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CASE REPORT
Year : 2015  |  Volume : 35  |  Issue : 6  |  Page : 270-272

A Case Report of Pulmonary Cryptococcosis Associated with Meningitis in an Immunocompetent Individual


1 Department of Microbiology, Institute of Post Graduate Medical Education and Research, Kolkata, West Bengal, India
2 Department of Microbiology, College of Medicine and JNM Hospital, Kalyani, West Bengal, India

Date of Submission14-Jul-2015
Date of Decision16-Sep-2015
Date of Acceptance13-Oct-2015
Date of Web Publication31-Dec-2015

Correspondence Address:
Kalidas Rit
70B T.C. Mukherjee Street, PO: Rishra, Hooghly 712 248, West Bengal
India
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Source of Support: None, Conflict of Interest: None


DOI: 10.4103/1011-4564.173002

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  Abstract 

Cryptococcus neoformans is encapsulated yeast primarily affects immunosuppressed and HIV infected individuals. Extrapulmonary dissemination and involvement of other organs are rare in immunocompetent persons. Here, we describe a case of disseminated cryptococcosis in an immunocompetent individual manifested as pleural effusion and meningitis.

Keywords: Cryptococcosis, immunocompetent person, pleural effusion


How to cite this article:
Pal N, Rit K, Mondal S, Sarkar M. A Case Report of Pulmonary Cryptococcosis Associated with Meningitis in an Immunocompetent Individual . J Med Sci 2015;35:270-2

How to cite this URL:
Pal N, Rit K, Mondal S, Sarkar M. A Case Report of Pulmonary Cryptococcosis Associated with Meningitis in an Immunocompetent Individual . J Med Sci [serial online] 2015 [cited 2019 Oct 19];35:270-2. Available from: http://www.jmedscindmc.com/text.asp?2015/35/6/270/173002


  Introduction Top


0Cryptococcus neoformans is encapsulated yeast with ubiquitous distribution. Infection is primarily caused by two species within the genus Cryptococcus, C. neoformans var neoformans and C. neoformans var gatti. C. neoformans var neoformans predominantly found in tropical and subtropical countries and usually causes disease in immunocompromised individuals. [1] Reported cases of cryptococcal infections among immunocompetent individuals are increasing and primarily involved respiratory and cutaneous systems. [2],[3] In this case report, we describe a rare case of cryptococcal infection in an immunocompetent individual involving meninges and pleural cavity.


  Case report Top


A 40-year-old male patient was admitted to our hospital with the complaints of intermittent high-grade fever, severe headache followed by vomiting, irritability, and convulsion since 1½ month with aggravation for last 1 day. The patient was known alcoholism. Physical examination revealed normal body temperature, pulse rate and blood pressure. The consciousness level was semiconscious with the presence of neck rigidity and positive kernig's sign. Chest movement was decreased on the left side, dull in percussion on the left side compared to the right and with associated coarse crepitation of left sided chest. Hematological investigation findings revealed complete blood count 4370/cmm, with neutrophil count 80%, hemoglobin 9.9 g% and erythrocyte sedimentation rate 49 mm/h. Chest X-ray showed left sided plural effusion [Figure 1]. Sputum for acid-fast bacilli was negative. Blood and urine cultures all were negative. HIV1 and HIV2 antibodies showed negative. Liver function tests were within normal range with C-reactive protein level 200 ng/L. Pleural fluid and cerebrospinal fluid (CSF) were collected aseptically. CSF was clear, colorless with normal pressure. Cell count 10/cmm, all cells were mononuclear and biochemical findings showed glucose 51 mg/dl, protein 80 mg/dl, chloride 108 meq/L, lactate dehydrogenase 33 u/L and adenosine deaminase 21 u/L. Gram-stain and Z-N stain from both the samples failed to show any bacterial agents and acid-fast bacilli, respectively. Indian ink preparation of both samples showed plenty of capsulated budding yeast cells morphologically similar to Cryptococcus [Figure 2]. Both the aspirated plural fluid and CSF samples were inoculated onto Saburaud's dextrose agar (SDA), blood agar and MacConkey's agar media. After 48 h of incubation, a creamy mucoid colony was found on SDA [Figure 3], but no growth was detected on blood agar and MacConkey's agar. Gram-staining from the growth of the SDA media from both the samples showed budding yeasts [Figure 4] and the growth was urease positive [Figure 5]. Subsequently, after proper diagnosis intravenous amphotericin B and oral flucytosine was started and after 4 months of prolonged therapy, he made an uneventful recovery.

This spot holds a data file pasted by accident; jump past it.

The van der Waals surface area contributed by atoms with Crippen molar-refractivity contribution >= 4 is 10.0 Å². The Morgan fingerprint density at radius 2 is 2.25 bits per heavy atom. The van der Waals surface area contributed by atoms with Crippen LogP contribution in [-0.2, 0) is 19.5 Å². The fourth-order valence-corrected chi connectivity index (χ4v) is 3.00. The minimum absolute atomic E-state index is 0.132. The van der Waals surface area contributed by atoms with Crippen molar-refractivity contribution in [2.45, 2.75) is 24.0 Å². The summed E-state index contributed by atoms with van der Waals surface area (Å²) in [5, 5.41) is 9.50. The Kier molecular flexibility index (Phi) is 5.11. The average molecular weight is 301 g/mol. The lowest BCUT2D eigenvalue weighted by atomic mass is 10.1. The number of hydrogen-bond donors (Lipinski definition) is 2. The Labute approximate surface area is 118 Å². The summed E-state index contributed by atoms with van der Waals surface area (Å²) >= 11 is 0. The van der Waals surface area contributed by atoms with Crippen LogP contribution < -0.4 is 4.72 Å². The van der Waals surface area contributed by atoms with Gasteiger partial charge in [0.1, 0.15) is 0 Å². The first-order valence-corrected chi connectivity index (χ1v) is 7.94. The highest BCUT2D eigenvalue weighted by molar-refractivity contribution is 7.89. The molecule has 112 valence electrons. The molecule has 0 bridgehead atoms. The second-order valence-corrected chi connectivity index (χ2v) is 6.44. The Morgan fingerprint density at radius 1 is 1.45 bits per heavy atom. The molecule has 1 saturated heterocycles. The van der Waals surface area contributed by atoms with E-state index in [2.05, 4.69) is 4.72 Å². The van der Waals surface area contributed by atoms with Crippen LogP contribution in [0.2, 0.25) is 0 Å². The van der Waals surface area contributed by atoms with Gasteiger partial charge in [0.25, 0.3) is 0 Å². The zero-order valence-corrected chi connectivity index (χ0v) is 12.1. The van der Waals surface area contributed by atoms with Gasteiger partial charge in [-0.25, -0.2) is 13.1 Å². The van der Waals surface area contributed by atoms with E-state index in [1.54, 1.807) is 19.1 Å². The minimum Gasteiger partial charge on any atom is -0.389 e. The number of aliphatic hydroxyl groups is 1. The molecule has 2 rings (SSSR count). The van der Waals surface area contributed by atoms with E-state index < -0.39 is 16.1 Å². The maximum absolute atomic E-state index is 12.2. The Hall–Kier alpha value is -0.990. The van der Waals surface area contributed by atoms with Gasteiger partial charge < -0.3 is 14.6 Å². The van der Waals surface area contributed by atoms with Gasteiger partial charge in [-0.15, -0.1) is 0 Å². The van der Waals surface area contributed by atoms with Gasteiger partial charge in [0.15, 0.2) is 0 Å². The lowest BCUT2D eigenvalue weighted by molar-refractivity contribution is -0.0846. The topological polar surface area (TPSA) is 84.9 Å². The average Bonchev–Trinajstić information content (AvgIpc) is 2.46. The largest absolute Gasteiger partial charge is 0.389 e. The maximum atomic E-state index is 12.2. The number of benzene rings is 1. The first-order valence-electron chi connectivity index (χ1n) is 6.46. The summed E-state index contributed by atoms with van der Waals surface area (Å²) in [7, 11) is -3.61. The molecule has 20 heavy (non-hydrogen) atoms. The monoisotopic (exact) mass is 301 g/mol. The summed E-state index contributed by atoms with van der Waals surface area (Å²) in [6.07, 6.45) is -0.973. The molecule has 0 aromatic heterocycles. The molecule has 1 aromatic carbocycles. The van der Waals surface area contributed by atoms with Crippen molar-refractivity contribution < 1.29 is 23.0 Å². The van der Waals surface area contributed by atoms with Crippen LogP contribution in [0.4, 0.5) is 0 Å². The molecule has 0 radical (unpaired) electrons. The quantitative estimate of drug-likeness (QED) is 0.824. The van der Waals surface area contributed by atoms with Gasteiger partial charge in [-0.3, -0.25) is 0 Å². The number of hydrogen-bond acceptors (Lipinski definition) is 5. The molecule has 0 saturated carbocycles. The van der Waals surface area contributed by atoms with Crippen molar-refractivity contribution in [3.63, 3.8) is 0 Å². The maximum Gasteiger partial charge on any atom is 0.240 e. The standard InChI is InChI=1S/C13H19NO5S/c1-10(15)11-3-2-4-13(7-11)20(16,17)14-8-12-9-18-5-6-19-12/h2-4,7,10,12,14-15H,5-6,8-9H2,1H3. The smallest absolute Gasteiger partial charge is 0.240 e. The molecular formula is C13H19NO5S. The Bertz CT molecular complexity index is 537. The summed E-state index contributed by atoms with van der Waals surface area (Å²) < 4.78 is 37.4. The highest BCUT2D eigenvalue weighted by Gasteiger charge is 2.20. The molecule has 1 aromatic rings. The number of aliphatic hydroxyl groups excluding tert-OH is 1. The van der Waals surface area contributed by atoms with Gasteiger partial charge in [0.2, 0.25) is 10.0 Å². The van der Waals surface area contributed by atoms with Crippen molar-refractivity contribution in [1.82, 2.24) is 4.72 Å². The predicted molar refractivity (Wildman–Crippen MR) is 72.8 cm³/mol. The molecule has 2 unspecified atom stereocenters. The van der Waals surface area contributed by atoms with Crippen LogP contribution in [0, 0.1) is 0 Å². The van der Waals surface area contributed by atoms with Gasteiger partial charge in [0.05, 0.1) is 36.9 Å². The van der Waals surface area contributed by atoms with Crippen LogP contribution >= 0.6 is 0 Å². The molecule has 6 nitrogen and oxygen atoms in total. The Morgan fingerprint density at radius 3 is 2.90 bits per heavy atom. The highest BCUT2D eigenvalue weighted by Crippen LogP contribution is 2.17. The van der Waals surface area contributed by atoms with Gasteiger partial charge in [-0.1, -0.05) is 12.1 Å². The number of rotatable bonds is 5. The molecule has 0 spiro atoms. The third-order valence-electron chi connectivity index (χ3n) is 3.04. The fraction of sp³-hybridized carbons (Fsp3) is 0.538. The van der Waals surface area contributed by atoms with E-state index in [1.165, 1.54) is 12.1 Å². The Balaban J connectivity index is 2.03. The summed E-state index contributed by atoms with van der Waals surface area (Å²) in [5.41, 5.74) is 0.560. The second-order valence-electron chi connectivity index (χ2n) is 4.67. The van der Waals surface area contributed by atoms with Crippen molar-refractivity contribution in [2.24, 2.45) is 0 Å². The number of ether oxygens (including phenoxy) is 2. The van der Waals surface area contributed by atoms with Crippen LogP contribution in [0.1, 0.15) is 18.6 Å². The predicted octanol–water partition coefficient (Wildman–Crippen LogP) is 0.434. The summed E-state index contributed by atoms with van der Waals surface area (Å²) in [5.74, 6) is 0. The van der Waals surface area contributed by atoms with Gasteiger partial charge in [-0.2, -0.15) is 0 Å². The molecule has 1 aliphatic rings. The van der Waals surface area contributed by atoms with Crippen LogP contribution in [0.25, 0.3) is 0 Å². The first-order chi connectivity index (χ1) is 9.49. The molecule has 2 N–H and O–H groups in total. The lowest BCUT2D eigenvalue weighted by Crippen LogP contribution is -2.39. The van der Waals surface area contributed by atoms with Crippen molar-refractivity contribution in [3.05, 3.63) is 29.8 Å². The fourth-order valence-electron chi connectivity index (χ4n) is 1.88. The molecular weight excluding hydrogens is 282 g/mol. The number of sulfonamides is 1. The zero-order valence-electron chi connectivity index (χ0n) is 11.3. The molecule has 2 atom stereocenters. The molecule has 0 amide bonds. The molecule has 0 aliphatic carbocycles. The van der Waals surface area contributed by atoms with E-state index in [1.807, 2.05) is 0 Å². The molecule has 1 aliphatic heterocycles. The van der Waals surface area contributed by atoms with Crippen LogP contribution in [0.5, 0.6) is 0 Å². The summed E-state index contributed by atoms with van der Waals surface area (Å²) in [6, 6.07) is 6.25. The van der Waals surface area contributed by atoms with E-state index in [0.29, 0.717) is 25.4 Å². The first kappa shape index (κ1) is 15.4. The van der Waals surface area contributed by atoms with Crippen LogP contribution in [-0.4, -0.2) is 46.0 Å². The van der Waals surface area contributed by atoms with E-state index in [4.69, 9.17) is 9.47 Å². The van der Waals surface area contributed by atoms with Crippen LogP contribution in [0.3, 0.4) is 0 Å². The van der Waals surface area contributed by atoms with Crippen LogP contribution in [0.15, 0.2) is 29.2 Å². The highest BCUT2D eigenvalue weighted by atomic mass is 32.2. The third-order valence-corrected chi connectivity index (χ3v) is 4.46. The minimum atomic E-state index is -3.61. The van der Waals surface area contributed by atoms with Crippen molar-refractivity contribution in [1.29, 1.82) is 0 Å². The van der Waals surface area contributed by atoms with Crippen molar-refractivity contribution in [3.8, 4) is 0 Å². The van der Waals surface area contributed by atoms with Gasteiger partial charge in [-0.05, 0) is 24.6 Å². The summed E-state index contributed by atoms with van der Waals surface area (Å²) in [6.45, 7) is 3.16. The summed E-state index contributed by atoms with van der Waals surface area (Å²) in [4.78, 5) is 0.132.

Figure 1: Chest X-ray showing left sided plural effusion

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Figure 2: India ink preparation showing capsulated budding yeast cells

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Figure 3: Colony morphology of Cryptococcus neoformans on Saburaud's dextrose agar slant

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Figure 4: Gram-stain appearance of Cryptococcus neoformans